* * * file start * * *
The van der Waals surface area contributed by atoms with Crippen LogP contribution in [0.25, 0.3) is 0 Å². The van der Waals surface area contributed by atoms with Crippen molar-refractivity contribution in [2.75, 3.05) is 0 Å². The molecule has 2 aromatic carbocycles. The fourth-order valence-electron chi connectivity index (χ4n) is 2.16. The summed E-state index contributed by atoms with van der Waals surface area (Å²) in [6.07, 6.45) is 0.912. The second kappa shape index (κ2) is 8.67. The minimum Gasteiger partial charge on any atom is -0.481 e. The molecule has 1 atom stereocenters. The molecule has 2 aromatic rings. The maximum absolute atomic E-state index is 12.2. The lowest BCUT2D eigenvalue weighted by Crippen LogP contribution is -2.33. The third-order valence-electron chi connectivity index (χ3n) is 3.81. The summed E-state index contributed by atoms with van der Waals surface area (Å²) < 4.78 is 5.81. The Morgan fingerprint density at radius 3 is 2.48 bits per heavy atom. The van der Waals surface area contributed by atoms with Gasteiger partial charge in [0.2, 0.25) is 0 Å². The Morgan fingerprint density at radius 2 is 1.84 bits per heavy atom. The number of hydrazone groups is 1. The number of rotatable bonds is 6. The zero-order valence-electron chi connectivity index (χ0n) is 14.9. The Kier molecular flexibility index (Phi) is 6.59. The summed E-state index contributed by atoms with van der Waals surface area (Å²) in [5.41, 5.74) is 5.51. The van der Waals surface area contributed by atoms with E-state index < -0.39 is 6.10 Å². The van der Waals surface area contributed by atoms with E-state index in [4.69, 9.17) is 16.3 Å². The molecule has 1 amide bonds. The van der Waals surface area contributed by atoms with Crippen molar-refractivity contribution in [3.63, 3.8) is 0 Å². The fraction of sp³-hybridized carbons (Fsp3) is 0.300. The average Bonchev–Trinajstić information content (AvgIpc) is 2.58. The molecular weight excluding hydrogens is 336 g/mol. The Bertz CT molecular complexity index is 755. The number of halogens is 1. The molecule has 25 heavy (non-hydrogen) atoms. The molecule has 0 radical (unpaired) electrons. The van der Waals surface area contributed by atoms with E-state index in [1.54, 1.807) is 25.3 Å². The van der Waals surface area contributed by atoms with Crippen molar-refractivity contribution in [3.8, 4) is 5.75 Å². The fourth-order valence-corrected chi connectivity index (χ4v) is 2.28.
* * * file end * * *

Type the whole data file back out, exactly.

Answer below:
The van der Waals surface area contributed by atoms with Crippen LogP contribution in [0.25, 0.3) is 0 Å². The van der Waals surface area contributed by atoms with Crippen molar-refractivity contribution in [2.75, 3.05) is 0 Å². The molecule has 2 aromatic carbocycles. The fourth-order valence-electron chi connectivity index (χ4n) is 2.16. The summed E-state index contributed by atoms with van der Waals surface area (Å²) in [6.07, 6.45) is 0.912. The second kappa shape index (κ2) is 8.67. The minimum Gasteiger partial charge on any atom is -0.481 e. The molecule has 1 atom stereocenters. The molecule has 2 aromatic rings. The maximum absolute atomic E-state index is 12.2. The lowest BCUT2D eigenvalue weighted by Crippen LogP contribution is -2.33. The third-order valence-electron chi connectivity index (χ3n) is 3.81. The summed E-state index contributed by atoms with van der Waals surface area (Å²) < 4.78 is 5.81. The Morgan fingerprint density at radius 3 is 2.48 bits per heavy atom. The van der Waals surface area contributed by atoms with Gasteiger partial charge in [0.2, 0.25) is 0 Å². The Morgan fingerprint density at radius 2 is 1.84 bits per heavy atom. The number of hydrazone groups is 1. The number of rotatable bonds is 6. The zero-order valence-electron chi connectivity index (χ0n) is 14.9. The Kier molecular flexibility index (Phi) is 6.59. The summed E-state index contributed by atoms with van der Waals surface area (Å²) in [5.41, 5.74) is 5.51. The van der Waals surface area contributed by atoms with E-state index < -0.39 is 6.10 Å². The van der Waals surface area contributed by atoms with E-state index in [4.69, 9.17) is 16.3 Å². The molecule has 1 amide bonds. The van der Waals surface area contributed by atoms with Crippen molar-refractivity contribution in [3.63, 3.8) is 0 Å². The fraction of sp³-hybridized carbons (Fsp3) is 0.300. The average Bonchev–Trinajstić information content (AvgIpc) is 2.58. The molecular weight excluding hydrogens is 336 g/mol. The Bertz CT molecular complexity index is 755. The number of halogens is 1. The molecule has 25 heavy (non-hydrogen) atoms. The molecule has 0 radical (unpaired) electrons. The van der Waals surface area contributed by atoms with E-state index in [1.54, 1.807) is 25.3 Å². The van der Waals surface area contributed by atoms with Crippen molar-refractivity contribution in [3.8, 4) is 5.75 Å². The fourth-order valence-corrected chi connectivity index (χ4v) is 2.28.